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Providing evidence to improve practice

Individual study: The use of nest cages and electric fencing to reduce predation of piping plover, Charadrius melodus nests around alkali lakes in North Dakota and Montana, USA

Published source details

Murphy R.K., Greenwood R.J., Ivan J.S. & Smith K.A. (2003) Predator exclusion methods for managing endangered shorebirds: are two barriers better than one? Waterbirds, 26, 156-159


This study is summarised as evidence for the intervention(s) shown on the right. The icon shows which synopsis it is relevant to.

Use multiple barriers to protect nests Bird Conservation

A replicated, controlled study in 1996 and 1997 at three alkali lakes in North Dakota and Montana, USA (Murphy et al. 2003) found that piping plover Charadrius melodus fledging rates were higher with mesh fences erected around individual nests (see ‘Physically protect nests with individual exclosures/barriers’). When an electric fence (1.1 m tall) was erected around study sites there was a non-significant increase in fledging success, compared with sites where only individual nest fences were used (2.1 chicks/pair with electric fence and nest fences, n = 50 vs. 1.7 chicks/pair with only nest fences, n = 46).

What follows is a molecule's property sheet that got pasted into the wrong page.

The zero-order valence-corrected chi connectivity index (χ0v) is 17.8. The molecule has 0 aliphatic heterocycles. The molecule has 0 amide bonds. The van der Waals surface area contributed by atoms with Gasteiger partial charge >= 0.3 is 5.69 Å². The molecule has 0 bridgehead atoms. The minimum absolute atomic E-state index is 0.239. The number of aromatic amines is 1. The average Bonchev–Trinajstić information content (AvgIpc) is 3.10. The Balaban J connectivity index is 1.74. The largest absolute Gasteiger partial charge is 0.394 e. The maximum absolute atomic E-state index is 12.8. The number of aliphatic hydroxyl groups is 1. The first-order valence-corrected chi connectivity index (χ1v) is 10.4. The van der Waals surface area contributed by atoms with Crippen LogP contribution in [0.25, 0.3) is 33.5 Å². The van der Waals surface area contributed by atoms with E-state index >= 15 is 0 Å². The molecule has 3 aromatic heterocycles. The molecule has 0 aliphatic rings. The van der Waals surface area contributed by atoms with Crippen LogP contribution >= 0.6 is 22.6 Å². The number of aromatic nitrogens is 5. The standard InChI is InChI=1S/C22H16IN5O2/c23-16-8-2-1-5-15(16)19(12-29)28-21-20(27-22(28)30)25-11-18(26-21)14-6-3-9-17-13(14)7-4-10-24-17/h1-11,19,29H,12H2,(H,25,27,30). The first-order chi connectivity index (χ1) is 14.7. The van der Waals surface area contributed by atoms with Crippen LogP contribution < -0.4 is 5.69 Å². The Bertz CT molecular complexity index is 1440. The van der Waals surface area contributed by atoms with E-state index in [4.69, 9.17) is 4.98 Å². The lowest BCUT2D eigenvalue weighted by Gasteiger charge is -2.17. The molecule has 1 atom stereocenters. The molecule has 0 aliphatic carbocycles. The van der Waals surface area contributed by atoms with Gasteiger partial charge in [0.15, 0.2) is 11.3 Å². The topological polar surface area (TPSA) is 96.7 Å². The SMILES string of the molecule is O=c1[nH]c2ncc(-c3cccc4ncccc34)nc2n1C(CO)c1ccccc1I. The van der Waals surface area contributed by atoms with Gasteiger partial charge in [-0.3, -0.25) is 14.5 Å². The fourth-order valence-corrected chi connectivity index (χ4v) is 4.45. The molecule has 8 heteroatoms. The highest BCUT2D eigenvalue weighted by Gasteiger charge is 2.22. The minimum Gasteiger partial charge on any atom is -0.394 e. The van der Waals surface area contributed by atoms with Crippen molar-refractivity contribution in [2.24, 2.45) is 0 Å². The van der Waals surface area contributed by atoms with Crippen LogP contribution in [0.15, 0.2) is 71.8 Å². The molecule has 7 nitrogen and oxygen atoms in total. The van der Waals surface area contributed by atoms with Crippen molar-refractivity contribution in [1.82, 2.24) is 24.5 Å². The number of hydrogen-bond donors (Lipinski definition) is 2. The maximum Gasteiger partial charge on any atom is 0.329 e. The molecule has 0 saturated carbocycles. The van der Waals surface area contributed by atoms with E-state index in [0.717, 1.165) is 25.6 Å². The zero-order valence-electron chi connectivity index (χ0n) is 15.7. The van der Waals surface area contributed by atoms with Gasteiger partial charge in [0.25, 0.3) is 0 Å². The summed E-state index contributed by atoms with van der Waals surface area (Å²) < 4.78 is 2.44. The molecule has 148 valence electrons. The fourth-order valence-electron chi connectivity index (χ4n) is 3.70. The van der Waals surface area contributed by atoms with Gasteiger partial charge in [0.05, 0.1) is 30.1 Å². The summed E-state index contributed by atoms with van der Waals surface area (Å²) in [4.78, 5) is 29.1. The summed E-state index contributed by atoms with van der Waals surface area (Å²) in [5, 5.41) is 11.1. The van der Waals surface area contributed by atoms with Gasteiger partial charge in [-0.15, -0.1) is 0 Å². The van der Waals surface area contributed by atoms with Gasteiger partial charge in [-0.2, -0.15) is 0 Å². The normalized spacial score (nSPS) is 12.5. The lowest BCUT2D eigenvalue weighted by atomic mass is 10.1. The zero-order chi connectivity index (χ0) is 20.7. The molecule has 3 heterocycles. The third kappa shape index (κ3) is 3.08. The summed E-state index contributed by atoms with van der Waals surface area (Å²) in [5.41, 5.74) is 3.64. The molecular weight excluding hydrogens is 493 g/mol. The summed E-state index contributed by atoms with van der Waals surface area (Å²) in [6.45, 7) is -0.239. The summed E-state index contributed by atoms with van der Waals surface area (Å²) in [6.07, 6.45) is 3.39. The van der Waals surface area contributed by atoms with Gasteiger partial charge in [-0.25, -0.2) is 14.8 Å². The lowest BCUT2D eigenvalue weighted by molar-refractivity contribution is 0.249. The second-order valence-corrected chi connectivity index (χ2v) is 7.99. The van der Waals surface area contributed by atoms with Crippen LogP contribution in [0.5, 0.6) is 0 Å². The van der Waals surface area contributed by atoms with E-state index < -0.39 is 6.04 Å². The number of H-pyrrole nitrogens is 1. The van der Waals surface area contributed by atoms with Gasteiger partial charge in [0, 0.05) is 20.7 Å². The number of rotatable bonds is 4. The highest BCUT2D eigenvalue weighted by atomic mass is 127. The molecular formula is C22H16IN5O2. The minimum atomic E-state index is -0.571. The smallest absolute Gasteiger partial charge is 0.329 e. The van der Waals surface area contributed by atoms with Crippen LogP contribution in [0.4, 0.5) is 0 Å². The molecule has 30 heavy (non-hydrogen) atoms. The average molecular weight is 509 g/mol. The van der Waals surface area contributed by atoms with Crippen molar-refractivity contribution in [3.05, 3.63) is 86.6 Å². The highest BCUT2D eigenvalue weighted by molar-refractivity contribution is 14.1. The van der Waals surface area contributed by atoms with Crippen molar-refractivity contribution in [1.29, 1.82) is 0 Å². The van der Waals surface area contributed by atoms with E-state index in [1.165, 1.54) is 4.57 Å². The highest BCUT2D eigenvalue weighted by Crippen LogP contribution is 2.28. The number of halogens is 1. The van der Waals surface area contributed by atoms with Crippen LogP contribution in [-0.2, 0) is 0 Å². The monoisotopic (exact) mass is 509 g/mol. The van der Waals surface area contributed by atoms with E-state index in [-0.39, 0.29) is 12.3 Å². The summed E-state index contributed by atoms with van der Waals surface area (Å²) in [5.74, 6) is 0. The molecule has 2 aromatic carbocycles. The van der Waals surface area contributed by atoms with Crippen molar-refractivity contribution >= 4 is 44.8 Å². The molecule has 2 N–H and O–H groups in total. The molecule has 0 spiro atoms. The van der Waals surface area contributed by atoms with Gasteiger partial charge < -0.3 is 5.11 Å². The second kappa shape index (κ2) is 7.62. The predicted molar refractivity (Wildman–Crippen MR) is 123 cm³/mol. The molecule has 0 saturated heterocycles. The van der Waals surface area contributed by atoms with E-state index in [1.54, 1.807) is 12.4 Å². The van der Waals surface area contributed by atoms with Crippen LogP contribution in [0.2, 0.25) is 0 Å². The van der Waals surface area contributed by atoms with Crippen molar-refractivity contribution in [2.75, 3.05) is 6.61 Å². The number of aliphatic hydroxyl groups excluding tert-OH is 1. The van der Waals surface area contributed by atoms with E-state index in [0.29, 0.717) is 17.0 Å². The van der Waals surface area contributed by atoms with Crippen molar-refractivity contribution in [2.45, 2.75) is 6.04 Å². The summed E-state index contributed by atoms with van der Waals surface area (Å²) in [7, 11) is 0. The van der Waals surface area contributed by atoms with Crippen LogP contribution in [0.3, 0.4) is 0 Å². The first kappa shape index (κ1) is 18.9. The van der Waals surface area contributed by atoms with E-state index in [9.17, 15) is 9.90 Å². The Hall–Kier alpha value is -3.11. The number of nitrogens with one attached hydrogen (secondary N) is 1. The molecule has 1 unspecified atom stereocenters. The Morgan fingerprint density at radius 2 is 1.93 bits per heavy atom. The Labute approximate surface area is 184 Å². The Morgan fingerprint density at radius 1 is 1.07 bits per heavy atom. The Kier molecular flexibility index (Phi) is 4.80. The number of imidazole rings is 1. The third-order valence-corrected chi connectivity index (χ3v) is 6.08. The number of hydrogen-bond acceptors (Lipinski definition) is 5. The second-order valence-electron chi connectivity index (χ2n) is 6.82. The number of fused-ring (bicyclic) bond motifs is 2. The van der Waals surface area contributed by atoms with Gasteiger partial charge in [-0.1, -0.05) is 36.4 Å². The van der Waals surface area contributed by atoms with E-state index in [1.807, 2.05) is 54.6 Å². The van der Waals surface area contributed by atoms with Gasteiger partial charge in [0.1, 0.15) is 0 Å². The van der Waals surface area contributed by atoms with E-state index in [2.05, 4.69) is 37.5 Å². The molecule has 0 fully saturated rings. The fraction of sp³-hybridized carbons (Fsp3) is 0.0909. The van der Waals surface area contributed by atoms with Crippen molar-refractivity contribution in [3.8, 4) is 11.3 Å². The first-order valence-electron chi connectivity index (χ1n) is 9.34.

Physically protect nests with individual exclosures/barriers or provide shelters for chicks of waders Bird Conservation

A replicated, controlled study from 1996-1997 at three alkali lakes in North Dakota and Montana, USA (Murphy et al. 2003) found that the average number of fledglings produced by piping plover Charadrius melodus pairs provided with fences (0.9 m tall and made from 5 cm poultry wire) around individual nests was significantly higher than for unprotected pairs (1.7 chicks/pair for 46 pairs with nest fences  vs. 0.7 chicks/pair for 43 unprotected nests). This study is described further in ‘Use multiple barriers to protect nests’.